- 05-22-2007, 06:14 AM #76
I'd expect many of the people who buy the iphone will be those upgrading from their ipods.
That will probably be the base apple draws from.
- 05-22-2007, 08:16 AM #77
- 05-22-2007, 09:50 AM #78
I mean, I cant take a 2 year old device like an HTC Prophet free with a contract, have "video, messaging, email, web browsing, camera, Google maps, much better PIM apps (not read-only like on the Nano), notes, calculator" and add a nano at the cost of the nano.
Simplistic, but true.
- 05-22-2007, 11:17 AM #79
I just meant that the iPhone gives you much more than just a Nano plus basic phone functionality. Sorry if I didn't express that too well.
- 05-22-2007, 11:51 AM #80
- 05-22-2007, 12:25 PM #81
I hope if the iPhone is any kind of success the next revision will split into two models -- the regular model which is basically a really cool feature phone, and an iPhone Pro, a smartphone which is open to 3rd-party software, has support for Office, that kind of thing. I understand Apple not wanting to overwhelm basic users with too many choices and have to deal with 3rd party apps screwing up the phone, etc. But right now there's not enough to get the smartphone and business crowd to come over, and I hope they intend to play to that market as well.
The old perception of Apple computers only being good for "people who are too stupid to operate a real computer" is definitely not true, but as of now it sounds like they're living up to that stereotype with the iPhone.
- 05-23-2007, 07:46 AM #82
To be successful, the iPhone must be a good PHONE first, and everything else second.
That is the key. The Treo is a okay phone, but very good PDA. Most complaints about the Treo are for phone performance.
Everything else is window dressing (albeit very purdy dressin')
- 05-23-2007, 12:32 PM #83
But coming from the most high-end of PDAs, mostly Sony's, the Treo was a big step back in some ways -- worse camera, no wi-fi, smaller screen, etc. However, with the death of Sony the idea of a combined phone/PDA was more attractive to me, and I've never regretted it. I've changed the way I use it to suit the strengths of the Treo. It should be interesting to see the iPhone because in some ways it reminds me of Sony's PDA offerings, but with a phone.
- 05-23-2007, 08:03 PM #84
- 05-24-2007, 05:22 AM #85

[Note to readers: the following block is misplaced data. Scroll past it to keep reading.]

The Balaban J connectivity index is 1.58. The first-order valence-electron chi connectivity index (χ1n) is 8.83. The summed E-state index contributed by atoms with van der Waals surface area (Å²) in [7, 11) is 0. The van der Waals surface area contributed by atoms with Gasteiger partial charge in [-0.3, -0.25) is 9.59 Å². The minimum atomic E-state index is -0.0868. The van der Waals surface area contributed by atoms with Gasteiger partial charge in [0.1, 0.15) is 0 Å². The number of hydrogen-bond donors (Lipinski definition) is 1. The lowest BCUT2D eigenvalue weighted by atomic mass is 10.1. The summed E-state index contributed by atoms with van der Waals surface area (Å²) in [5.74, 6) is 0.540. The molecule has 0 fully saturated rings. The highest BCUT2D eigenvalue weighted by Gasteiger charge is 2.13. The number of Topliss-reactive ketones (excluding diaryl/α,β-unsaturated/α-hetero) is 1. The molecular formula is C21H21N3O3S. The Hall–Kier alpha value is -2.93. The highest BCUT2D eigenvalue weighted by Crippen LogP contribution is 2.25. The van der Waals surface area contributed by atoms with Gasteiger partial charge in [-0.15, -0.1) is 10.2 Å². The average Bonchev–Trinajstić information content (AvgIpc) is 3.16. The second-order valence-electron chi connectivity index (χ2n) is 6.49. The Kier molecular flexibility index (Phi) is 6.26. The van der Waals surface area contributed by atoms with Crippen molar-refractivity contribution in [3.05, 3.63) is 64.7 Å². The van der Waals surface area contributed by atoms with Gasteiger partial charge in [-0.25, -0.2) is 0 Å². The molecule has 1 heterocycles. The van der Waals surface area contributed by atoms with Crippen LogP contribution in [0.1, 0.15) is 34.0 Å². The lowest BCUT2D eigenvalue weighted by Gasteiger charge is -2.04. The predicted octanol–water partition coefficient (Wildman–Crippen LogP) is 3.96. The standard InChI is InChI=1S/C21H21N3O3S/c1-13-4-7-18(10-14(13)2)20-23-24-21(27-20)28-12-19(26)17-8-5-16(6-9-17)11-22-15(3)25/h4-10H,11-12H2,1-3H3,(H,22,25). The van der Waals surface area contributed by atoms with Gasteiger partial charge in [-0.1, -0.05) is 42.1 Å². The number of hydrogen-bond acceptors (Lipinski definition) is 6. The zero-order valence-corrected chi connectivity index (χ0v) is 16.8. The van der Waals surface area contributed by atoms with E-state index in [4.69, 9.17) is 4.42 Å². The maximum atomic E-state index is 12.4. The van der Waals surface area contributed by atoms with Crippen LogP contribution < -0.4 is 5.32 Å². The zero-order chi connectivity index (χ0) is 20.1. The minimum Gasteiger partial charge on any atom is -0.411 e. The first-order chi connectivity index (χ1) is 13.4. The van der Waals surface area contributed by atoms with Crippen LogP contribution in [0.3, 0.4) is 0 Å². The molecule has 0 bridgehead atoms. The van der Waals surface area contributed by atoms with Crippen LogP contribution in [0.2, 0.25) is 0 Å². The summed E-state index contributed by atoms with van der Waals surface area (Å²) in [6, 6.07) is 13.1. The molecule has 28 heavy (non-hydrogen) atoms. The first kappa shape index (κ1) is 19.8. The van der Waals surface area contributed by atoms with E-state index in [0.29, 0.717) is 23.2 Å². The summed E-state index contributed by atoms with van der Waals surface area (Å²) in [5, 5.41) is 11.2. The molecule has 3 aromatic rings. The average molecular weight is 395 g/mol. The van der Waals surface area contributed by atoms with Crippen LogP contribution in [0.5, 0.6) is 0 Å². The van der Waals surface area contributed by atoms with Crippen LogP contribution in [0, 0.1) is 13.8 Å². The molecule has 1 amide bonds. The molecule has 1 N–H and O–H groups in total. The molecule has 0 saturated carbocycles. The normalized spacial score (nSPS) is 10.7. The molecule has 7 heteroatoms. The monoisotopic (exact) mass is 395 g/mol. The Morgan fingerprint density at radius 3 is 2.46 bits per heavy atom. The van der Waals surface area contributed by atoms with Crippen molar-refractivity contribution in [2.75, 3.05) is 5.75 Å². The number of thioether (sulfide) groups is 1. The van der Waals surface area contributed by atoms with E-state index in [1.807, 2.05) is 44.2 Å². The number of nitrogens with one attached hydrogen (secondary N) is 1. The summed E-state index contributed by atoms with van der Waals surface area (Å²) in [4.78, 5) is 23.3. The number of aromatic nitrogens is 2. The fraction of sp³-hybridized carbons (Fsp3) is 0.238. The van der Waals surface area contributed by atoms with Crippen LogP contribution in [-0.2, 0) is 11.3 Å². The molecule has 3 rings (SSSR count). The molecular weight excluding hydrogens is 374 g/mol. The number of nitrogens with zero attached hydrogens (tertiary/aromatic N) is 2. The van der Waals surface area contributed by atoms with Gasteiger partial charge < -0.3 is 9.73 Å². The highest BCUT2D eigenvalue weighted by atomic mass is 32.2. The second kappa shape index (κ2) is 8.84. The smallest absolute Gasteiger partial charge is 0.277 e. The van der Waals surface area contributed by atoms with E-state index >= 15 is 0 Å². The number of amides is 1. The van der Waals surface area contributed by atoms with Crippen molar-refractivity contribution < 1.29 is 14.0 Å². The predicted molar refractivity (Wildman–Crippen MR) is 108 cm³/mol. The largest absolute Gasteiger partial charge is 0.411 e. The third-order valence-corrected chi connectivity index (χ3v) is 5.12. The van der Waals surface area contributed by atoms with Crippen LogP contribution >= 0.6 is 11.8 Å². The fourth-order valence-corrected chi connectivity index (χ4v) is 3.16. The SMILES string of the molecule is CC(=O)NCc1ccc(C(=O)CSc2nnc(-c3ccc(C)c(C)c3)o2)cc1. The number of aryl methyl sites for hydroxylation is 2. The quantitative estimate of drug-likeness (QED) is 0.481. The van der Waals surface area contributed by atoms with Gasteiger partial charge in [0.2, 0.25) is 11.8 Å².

Interestingly, the lack of 3G support came down in fifth overall place, with 136 votes. Whether that means people really aren't bothered about it, don't think they'll use it, or thought that the other issues were even more important, isn't clear. I was anticipating the lack of 3G support, in the UK that is now used to the technology, to be a much bigger issue than it turned out to be.
Of course the iPhone does have Wifi, which will give much faster speeds than any phone network, so perhaps that's a factor.
- 05-24-2007, 09:08 AM #86
Like cable modems in the US. People tell me they don't need them b/c they don't surf the 'net much. But it's circular b/c as soon as they get a cable modem, they surf much more.
Same with 3g. You don't appreciate it until you use it for streaming TV, instant email, large file transfer, or just browsing the internet. I'd expect the same results here in the US too.
- 05-24-2007, 10:18 AM #87
- 05-24-2007, 10:33 AM #88
Shiny = good !!
- 05-24-2007, 10:35 AM #89
It does show that 3G drives data usage usage, but not to very high levels. For example, of 3G subscribers 29% access news/information at least once per month, but less than 8% do so every day. This is higher than for non-3G subscribers but still pretty low in my view. The pattern for other data services is much the same.
- 05-24-2007, 10:51 AM #90
- 05-24-2007, 12:03 PM #91
I mean, no way could you compare an EvDO ppc-6700 to a say a Moto RAZR and ever expect the same data usage. Simply put, some devices are really meant to take advantage of and use mobile broadband more than others.
The iPhone looks like a pda/mobile internet device (and is somewhat touted as one) but it lacks those 3g capabilities.
As far as whether or not they win/loose in that regard, here's my one big problem: Safari
No doubt a fine browser. Kudos for making it "mobile" (without really watering it down), but over 2.5 g? Last I recalled during the keynote it took rougly 20 secs to load the NYTimes webpage over Wifi...imagine over EDGE? I mean there are reason why full HTML browsers are not popular on devices and it has nothing to do with people not wanting them. But I'll hold final judgement for real world usage when it finally comes out. And wifi will make it easier, assuming you have Wifi access frequently (I personally hate Wifi now--since for ever 10 spots you find in the city, 9 are indivdual pay hot spots).
On a RAZR or whatever 3g reguarl flip, you don't expect a full browser--you get WAP, which is really lame anyways (talking about driving away usage; most people find WAP so useless why even bother). Then also consider Verizon's "walled garden" approach where they even block you loading Java apps or give you 5gb data limits and you have some serious hinderences to true 3g adoption.
Once cell carriers just become ISPs (instead of mobile AOLs) then we'll see 3g drive data usage. Instead of lame provider content, 3g devices act like your computer at home, we'll be there.
- 05-24-2007, 12:34 PM #92